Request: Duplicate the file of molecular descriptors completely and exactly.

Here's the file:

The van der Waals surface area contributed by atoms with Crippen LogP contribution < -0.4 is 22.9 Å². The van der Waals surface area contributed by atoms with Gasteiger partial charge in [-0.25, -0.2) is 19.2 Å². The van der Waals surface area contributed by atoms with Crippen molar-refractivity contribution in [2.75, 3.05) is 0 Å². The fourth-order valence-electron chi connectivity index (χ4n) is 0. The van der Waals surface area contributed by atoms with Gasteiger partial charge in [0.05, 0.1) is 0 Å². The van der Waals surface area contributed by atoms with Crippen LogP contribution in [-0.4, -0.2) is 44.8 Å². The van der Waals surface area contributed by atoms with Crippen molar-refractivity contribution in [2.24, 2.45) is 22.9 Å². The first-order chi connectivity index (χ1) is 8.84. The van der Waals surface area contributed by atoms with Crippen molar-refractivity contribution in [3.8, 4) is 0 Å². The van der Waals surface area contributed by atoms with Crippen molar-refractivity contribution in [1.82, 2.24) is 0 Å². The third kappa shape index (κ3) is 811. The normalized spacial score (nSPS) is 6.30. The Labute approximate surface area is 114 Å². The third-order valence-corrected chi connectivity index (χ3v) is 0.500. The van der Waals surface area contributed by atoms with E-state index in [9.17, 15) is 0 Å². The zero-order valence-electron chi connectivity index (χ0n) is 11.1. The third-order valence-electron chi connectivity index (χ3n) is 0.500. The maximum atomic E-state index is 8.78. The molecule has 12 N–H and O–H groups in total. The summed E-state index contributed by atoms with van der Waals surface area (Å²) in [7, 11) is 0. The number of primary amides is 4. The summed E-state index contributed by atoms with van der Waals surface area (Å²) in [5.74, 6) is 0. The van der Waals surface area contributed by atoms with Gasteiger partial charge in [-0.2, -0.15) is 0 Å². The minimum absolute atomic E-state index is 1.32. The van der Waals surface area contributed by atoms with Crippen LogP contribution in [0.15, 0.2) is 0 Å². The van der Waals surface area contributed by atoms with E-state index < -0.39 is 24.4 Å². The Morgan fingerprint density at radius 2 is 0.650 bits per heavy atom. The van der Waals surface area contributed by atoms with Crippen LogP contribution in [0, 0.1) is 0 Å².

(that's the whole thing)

The van der Waals surface area contributed by atoms with Crippen LogP contribution < -0.4 is 22.9 Å². The van der Waals surface area contributed by atoms with Gasteiger partial charge in [-0.25, -0.2) is 19.2 Å². The van der Waals surface area contributed by atoms with Crippen molar-refractivity contribution in [2.75, 3.05) is 0 Å². The fourth-order valence-electron chi connectivity index (χ4n) is 0. The van der Waals surface area contributed by atoms with Gasteiger partial charge in [0.05, 0.1) is 0 Å². The van der Waals surface area contributed by atoms with Crippen LogP contribution in [-0.4, -0.2) is 44.8 Å². The van der Waals surface area contributed by atoms with Crippen molar-refractivity contribution in [2.24, 2.45) is 22.9 Å². The first-order chi connectivity index (χ1) is 8.84. The van der Waals surface area contributed by atoms with Crippen molar-refractivity contribution in [3.8, 4) is 0 Å². The van der Waals surface area contributed by atoms with Crippen molar-refractivity contribution in [1.82, 2.24) is 0 Å². The third kappa shape index (κ3) is 811. The normalized spacial score (nSPS) is 6.30. The Labute approximate surface area is 114 Å². The third-order valence-corrected chi connectivity index (χ3v) is 0.500. The van der Waals surface area contributed by atoms with E-state index in [9.17, 15) is 0 Å². The zero-order valence-electron chi connectivity index (χ0n) is 11.1. The third-order valence-electron chi connectivity index (χ3n) is 0.500. The maximum atomic E-state index is 8.78. The molecule has 12 N–H and O–H groups in total. The summed E-state index contributed by atoms with van der Waals surface area (Å²) in [7, 11) is 0. The number of primary amides is 4. The summed E-state index contributed by atoms with van der Waals surface area (Å²) in [5.74, 6) is 0. The van der Waals surface area contributed by atoms with Gasteiger partial charge in [-0.2, -0.15) is 0 Å². The minimum absolute atomic E-state index is 1.32. The van der Waals surface area contributed by atoms with Crippen LogP contribution in [0.15, 0.2) is 0 Å². The van der Waals surface area contributed by atoms with E-state index < -0.39 is 24.4 Å². The Morgan fingerprint density at radius 2 is 0.650 bits per heavy atom. The van der Waals surface area contributed by atoms with Crippen LogP contribution in [0, 0.1) is 0 Å².